Ancient country and region of eastern Anatolia, centered around Van lake (modern Turkey). For almost 300 years, from the middle of the 9th century until ca. 590 BCE, it formed its own kingdom. This kingdom was in the middle of the 8th century one of the most powerful in the Middle East.
||ca. 840-ca. 830
||ca. 830-ca. 810
||ca. 810-ca. 780
||ca. 780-ca. 755
||ca. 755-ca. 735
||ca. 685-ca. 645
The native name was Biainili, "Urartu" was the name used by the Assyrians. The etymological origins of Urartu corresponds with that of Mount Ararat.
The capital was Tushpa, corresponding to modern city of Van. At its largest the entire area of Urartu covered eastern modern Turkey, Armenia, parts of Georgia, parts of Transcaucasian Russia, northwestern Iran and at times even into parts of northern Syria and northern Iraq.
The best remains of Urartu have been found around the high lakes; Van and Cildir in Turkey, Orumiyeh in Iran and Sevan in Armenia. There are about 300 sites identified to Urartu, the best are fortresses. Many remains have been removed to museums around the world.
The Urartians are believed to be close to the Hurrians, but also the Assyrians. Urartu was conquered by Armenians in the 6th century; it is more than likely that the Urartians became part of the Armenian people.
The main language of the kingdom was Urartian. There are fairly few inscriptions left from the Urartians, but they can be read by scholars.
Urartu was ruled by a king, who also was the warrior leader. The elite of society were also warriors. Yet, other groups were influential, as much funds were allocated to the building of infrastructure.
War and power
Urartu was a very successful military nation, but with its conquests it also emerged as a force that Assyria had to neutralize.
The period in which Urartu was one of the mightiest powers in the Middle East lasted less than 40 years, beginning with great advances ca. 780, ending with the attacks from Assyria ca. 740. As Urartu reached its zenith in the middle of the 8th century, Assyria began to launch the campaigns that would destroy the imperial strength of Urartu.
Economy and Infrastructure
Farming was the main activity in Urartu. Skills in stone building and metal working became highly developed.
The lands that Urartu conquered were rich and important lands, in particular those around Aras river. Conquered territory was developed with infrastructure, buildings and irrigation. At times, tens of thousands of war prisoners worked in large scale development projects. Canals were built, and one that brought water to the southern parts of Tushpa, built during the reign of Meinua, is still working.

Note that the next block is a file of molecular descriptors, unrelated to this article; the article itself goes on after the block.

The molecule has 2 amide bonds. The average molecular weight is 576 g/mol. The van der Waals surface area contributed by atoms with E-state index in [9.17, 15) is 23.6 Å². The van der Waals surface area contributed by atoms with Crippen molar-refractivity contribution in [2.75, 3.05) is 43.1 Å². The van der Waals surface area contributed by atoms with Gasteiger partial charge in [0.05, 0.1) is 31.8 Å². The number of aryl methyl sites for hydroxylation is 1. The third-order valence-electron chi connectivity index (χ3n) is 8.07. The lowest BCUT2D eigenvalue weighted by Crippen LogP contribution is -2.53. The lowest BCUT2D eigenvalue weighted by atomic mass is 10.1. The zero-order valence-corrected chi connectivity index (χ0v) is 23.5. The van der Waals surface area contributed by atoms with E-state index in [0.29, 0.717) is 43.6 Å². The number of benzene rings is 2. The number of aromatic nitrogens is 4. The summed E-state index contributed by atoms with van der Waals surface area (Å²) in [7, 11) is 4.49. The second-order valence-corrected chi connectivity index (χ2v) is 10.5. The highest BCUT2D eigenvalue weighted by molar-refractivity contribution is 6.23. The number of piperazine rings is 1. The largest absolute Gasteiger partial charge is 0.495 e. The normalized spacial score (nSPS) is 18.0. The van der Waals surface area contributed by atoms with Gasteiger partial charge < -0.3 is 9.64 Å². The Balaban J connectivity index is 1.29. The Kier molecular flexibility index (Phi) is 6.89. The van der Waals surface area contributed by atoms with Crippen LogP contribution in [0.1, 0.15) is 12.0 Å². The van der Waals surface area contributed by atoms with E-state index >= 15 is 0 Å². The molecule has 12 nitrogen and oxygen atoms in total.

Urartian towns were well-developed, often with two-storied buildings. In addition to canals providing water, many had sewage systems.
13th century BCE: Assyria launches raids into Urartu. With this begins an era in which Assyria has great influence on Urartian society and culture.
Around 840: Urartu emerges as a regional force, and starts developing its own culture, based on many Assyrian patterns.
Around 800: Urartu makes great conquests into neighbouring lands.
780: Argishti 1 becomes king, Urartu enters its period of greatest military might.
777: Parts of the kingdom of Tabal is conquered.
745: Takes control of Commagene, subjugating King Kushtashpi. At this point, Urartian control is merely 30 km away from Aleppo.
743: King Tiglath-Pileser 3 of Assyria has Urartu defeated in a battle, this marking the shift of luck for Urartu.
735: Assyria threatens Tushpa, but do not take control of it.
714: Urartu's army is heavily defeated trying to stall advancing Cimmerians.
713: Exploiting Urartu's weakness, Sargon 2 of Assyria plunders the sanctuary at Ardini, taking away the statue of the god, Khaldi. Urartian king, Rusas 1, commits suicide from this disaster. Although Urartu survives as a kingdom, it is now reduced to a minor power.
Around 700: Much of Urartian force is restored, but remaining subject to Assyria.
590 or 585 BCE: Urartu is destroyed by the Armenian Orontids.